Recently, a bankruptcy judge with a long tenure on the bench told a group gathered at an insolvency conference that the bench�s role in overseeing modern commercial bankruptcy cases amounts to running a laundry service, as most cases involve little more than putting the debtor in the bankruptcy washing machine to cleanse its valuable assets through a §363 sale. Indeed, these days, the prospect of a successful reorganization in most Chapter 11 cases seems beyond the reach of most debtors.By Rafael Klotz
Gordon Brothers GroupFinancing the ride from filing to plan confirmation has always been an expensive proposition. But we live in times of unusually high leverage and layers upon layers of secured loans, where postpetition DIP liens, adequate protection and administrative costs would all but consume most estates in the time it takes to structure, negotiate and confirm a plan of reorganization.

On the other hand, if structured properly, a sale under §363 of the Bankruptcy Code affords a relatively swift path to maximizing the current value of the estate�s most desirable assets by exposing them to eager buyers within a relatively short period of time, potentially saving significant administrative and other costs while preserving asset values.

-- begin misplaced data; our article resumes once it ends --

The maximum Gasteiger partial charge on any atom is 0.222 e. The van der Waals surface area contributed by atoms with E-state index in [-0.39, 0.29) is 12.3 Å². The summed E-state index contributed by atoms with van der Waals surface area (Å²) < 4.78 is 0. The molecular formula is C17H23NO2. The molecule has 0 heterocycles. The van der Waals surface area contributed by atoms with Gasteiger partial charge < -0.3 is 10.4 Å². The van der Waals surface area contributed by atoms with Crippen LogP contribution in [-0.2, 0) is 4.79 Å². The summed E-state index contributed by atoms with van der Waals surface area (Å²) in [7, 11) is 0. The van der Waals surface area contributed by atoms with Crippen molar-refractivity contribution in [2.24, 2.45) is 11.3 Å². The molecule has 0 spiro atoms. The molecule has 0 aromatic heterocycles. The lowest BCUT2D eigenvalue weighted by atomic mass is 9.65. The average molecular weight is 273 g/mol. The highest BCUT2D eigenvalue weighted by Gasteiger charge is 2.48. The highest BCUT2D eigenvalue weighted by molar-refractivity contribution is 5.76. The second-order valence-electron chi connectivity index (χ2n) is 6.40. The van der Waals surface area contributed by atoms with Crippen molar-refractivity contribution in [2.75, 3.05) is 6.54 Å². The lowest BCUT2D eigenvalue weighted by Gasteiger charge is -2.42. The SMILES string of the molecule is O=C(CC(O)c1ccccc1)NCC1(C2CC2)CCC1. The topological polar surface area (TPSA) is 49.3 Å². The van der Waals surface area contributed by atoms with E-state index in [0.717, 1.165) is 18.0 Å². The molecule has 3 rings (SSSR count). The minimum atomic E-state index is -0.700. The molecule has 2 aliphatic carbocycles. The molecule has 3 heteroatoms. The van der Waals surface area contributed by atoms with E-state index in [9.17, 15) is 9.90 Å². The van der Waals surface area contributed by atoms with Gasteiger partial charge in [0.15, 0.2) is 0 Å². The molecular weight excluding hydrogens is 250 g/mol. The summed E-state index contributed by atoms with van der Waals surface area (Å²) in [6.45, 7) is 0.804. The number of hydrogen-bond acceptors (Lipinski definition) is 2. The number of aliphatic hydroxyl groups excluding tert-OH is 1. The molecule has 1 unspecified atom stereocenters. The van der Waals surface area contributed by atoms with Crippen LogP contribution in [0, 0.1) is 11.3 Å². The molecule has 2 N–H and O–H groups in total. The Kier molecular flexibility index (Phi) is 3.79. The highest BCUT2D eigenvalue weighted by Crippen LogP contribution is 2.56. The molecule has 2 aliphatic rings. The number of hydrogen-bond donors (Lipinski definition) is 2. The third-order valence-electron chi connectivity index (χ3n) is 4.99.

The downside, of course, is that secured liens on the sold assets attach to the sale proceeds, generally leaving little (if any) proceeds for unsecured creditors after administrative claims are satisfied. Moreover, beyond their ability to object to the §363 sale as an improper secured party sale (a complex and multifaceted issue that is beyond the scope of this article), unsecured creditors (and often equity holders) have very limited say in whether a sale is ultimately approved, as the debtor�s business judgment is still the key factor in sale approvals.

The end of result of §363 sales� prevalence is that most Chapter 11 reorganizations wind up as Chapter 11 liquidations. Arguably, if a §363 sale maximizes value for the estate, creditors are no worse off (and, in fact, likely better off) than if the debtor were to embark in a costly ride through a futile (or at least speculative) reorganization process. Sales of unwanted assets outside of the ordinary course are often needed in both successful reorganizations and Chapter 7 liquidations, and assets sold as part of an operating business are, in most instances, likely to fetch much greater value than shut down operations. Although it is doubtful that Congress ever intended §363 of the Bankruptcy Code as a substitute to the reorganization process (after all, §363 applies to Chapters 7, 9, 11 and 12), modern bankruptcy practice and procedure is not immune to market forces, and sales of substantially all of a debtor�s assets under §363 are a procedurally acceptable response to economic reality and value maximization for creditors.